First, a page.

Kamala Harris has drawn the first blood of the battle for the Democratic presidential nomination, forcing front-runner Joe Biden on the defensive over his record on racial segregation.
In the most bruising exchange of Thursday night’s debate, the California Senator took aim at the former vice-president for holding up his ability to work with segregationist senators in the 1970s as a model of “civility” in politics.
Then, she hammered him for not supporting “desegregation busing,” a method used to ensure more equal numbers of white and black students attended the same schools.
“It was actually very hurtful to hear you talk about the reputations of two United States senators who built their reputation and career on the segregation of race in this country. And it was not only that, but you also worked with them to oppose busing,” she said.
“There was a little girl in California who was a part of the second class to integrate her public schools, and she was bused to school every day. And that little girl was me."
The showdown in Miami was the first opportunity for several of the race’s top candidates to go head-to-head, with Vermont Senator Bernie Sanders and South Bend, Ind., Mayor Pete Buttigieg among the other leading contenders on stage. The Democratic field is so large that the party split the candidates into two groups of 10; Senators Elizabeth Warren and Cory Booker were among those who debated the previous night.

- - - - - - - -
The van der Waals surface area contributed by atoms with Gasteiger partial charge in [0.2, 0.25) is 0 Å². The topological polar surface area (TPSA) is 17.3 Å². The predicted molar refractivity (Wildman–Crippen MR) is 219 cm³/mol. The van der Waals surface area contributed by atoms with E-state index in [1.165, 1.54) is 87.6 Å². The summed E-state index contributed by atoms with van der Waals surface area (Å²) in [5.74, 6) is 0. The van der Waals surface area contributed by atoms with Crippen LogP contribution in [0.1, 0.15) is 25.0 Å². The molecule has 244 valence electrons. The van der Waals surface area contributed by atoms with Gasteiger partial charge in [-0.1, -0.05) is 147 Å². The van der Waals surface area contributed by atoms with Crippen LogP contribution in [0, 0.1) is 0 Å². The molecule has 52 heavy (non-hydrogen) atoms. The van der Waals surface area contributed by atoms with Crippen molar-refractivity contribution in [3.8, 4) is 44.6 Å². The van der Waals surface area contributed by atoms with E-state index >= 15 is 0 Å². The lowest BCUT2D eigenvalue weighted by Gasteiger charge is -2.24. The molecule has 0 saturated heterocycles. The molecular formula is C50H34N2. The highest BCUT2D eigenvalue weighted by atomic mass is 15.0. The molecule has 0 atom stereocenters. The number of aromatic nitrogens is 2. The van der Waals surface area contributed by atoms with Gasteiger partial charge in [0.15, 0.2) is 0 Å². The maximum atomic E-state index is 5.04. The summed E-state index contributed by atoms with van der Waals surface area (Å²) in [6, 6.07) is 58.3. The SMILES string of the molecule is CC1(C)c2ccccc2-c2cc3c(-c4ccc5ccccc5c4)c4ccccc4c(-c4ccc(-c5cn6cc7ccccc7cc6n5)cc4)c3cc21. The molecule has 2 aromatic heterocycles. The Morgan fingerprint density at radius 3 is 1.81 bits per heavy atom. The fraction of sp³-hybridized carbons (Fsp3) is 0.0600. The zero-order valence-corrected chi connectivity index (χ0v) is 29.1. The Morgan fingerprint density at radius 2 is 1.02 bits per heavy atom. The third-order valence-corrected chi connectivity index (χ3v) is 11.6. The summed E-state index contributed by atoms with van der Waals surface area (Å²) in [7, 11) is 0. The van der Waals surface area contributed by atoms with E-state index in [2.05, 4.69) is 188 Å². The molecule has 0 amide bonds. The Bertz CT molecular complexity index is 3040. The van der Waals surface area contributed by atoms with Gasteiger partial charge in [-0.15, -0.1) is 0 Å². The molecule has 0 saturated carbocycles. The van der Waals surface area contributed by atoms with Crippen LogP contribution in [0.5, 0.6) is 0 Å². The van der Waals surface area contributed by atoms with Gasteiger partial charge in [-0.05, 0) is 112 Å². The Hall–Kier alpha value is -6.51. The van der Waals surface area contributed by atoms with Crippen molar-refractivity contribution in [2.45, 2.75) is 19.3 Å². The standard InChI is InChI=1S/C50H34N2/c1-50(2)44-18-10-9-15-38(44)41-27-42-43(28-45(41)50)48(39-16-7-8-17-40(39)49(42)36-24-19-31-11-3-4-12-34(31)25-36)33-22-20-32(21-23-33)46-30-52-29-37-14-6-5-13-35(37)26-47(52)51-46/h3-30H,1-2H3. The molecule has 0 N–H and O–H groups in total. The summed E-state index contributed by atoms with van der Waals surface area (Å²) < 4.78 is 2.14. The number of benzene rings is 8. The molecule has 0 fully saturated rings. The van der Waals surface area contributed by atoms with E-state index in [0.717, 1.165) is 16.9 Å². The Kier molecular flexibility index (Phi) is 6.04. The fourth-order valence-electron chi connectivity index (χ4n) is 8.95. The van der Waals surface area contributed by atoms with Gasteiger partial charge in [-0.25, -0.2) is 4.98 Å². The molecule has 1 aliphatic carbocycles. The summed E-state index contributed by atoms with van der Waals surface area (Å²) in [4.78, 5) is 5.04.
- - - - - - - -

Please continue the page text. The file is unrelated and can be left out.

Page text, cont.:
Mr. Biden, who has comfortably led in the polls since announcing his candidacy two months ago, appeared to struggle to formulate a response to Ms. Harris. He said her attack was “a mischaracterization of my position across the board,” took a dig at her career as a district attorney and meandered when he tried to explain his position on busing.
“I did not praise racists, that is not true,” Mr. Biden said. “If we want to have this campaign litigated on who supports civil rights and whether I did or not, I’m happy to do that. I was a public defender. I didn’t become a prosecutor … in terms of busing, the busing, I never – you would have been able to go to school the same exact way because it was a local decision made by your city council.”